I haven't been able to crack their protocol, so what I have done is effectively learnt the codes from 5 different remotes giving me a total of 20 remote sockets that I can control. I realized very early on that RCSwitch wasn't going to work so I had to modify it. The way I learnt the codes from my remotes was to pull the remote apart and find the pin that was pulsing the 433Mhz transmitter module. I then hard wired this directly to an Arduino pin and use the RCSwitch ReceiveDemo_Advanced (because it gives raw data and I was getting unknown code) to work out pulse timings/widths etc. I then added a MODE_3 section in RCSwitch which is the mode to transmit for my ALDI switches. I know that the mods Iv made to RCSwitch probably aren't the correct way to go about it as RCSwitch will only SEND my codes and not receive them. For the limited knowledge I had that was OK because everything I use to trigger the system (PIR's, Smoke Detectors and Door Bell buttons) were being received by RCSwitch OK as MODE_1, it just couldn't receive or send ALDI codes.

Im don't know if the protocol for the ALDI switches is used anywhere else in the world so Im not sure if the work Iv done is any good outside of Australia. My code could easily be modified to use any remote switch that RCSwitch.h supports with very little work.

Rather than make this closed, I'll post my code up here. I know Ill get flamed for my coding but what the heck it's my first attempt at coding and more importantly IT WORKS :D

Ill be back soon with a link :)



Melbourne here too

You posted back in July 2012 on whirlpool about this

OK So only RC sockets.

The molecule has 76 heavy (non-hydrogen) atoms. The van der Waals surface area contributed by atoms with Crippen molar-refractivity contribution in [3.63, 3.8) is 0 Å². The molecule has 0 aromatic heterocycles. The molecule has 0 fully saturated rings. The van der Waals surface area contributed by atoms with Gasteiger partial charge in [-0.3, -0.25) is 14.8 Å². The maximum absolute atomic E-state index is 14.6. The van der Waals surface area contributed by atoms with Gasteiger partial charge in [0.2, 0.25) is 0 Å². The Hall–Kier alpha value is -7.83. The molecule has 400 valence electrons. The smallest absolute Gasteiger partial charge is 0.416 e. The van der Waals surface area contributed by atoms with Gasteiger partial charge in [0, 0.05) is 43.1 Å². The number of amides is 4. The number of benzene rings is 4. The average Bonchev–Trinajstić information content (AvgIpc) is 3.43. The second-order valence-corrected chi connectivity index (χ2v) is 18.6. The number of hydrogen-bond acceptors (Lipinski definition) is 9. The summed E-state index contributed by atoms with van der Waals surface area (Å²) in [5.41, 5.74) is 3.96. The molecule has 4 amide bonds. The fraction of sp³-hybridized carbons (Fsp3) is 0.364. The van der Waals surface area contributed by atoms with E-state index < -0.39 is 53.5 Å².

Melbourne here too

You posted back in July 2012 on whirlpool about this

OK So only RC sockets.

Sydney here and been using Arduino for about 6 months - migrated across from Picaxe processors.

I would guess that once you have the wall sockets mastered the next one to tackle would be the light switches on the wall - i like the look of the levolo switches and some of the guys on here have made good progress hacking into these.




To say Im slack would be an understatement. I haven't had a chance to comment the hell out of the code Iv developed but I thought I would get it up here anyway. I warn people this is bad code :) but as I said, it works and has worked flawlessly for quite some time. If your going to use this to run ALDI switches you're going to need a modified RCSwitch.h which I modified. I haven't included it here because again, even though it works to a degree (only transmits ALDI, not receives), it's probably not the way to modify it correctly and Im trying to respect the original authors by not sending butchered versions of their work around. I can send it to you though  :D

Anyway as I said, this is the only code Iv ever written but with limited knowledge Im proud. The way I control the system is by using an iPhone/iPad app called iControl Web. It's simple but again just works.

In the rfBlaster () section, you could eliminate all the code and just use standard RCSwitch commands. Notice I send 4 different codes for ON and OFF. It's just the way the ALDI switches work. I could send just 1 of the 4 for ON and OFF but for reliability I send 4.

If anyone needs help just ask questions, Id be happy to help. Anyway, this was cheap, it works, and I learnt a lot. Hopefully if anyone uses and modifies this, they can give me a copy so I learn more :)

Peter   :D


Hi KmanOz,

i've read your posts - did you progress with the RC switch topic? Here in EU you can buy this one - http://www.gt-support.de/files/IM_GT-FSI-07+GT-9000_2013_D+HU+SLO.pdf
Is it the same what you've tested?
What exactly have you modified in rcswitch source?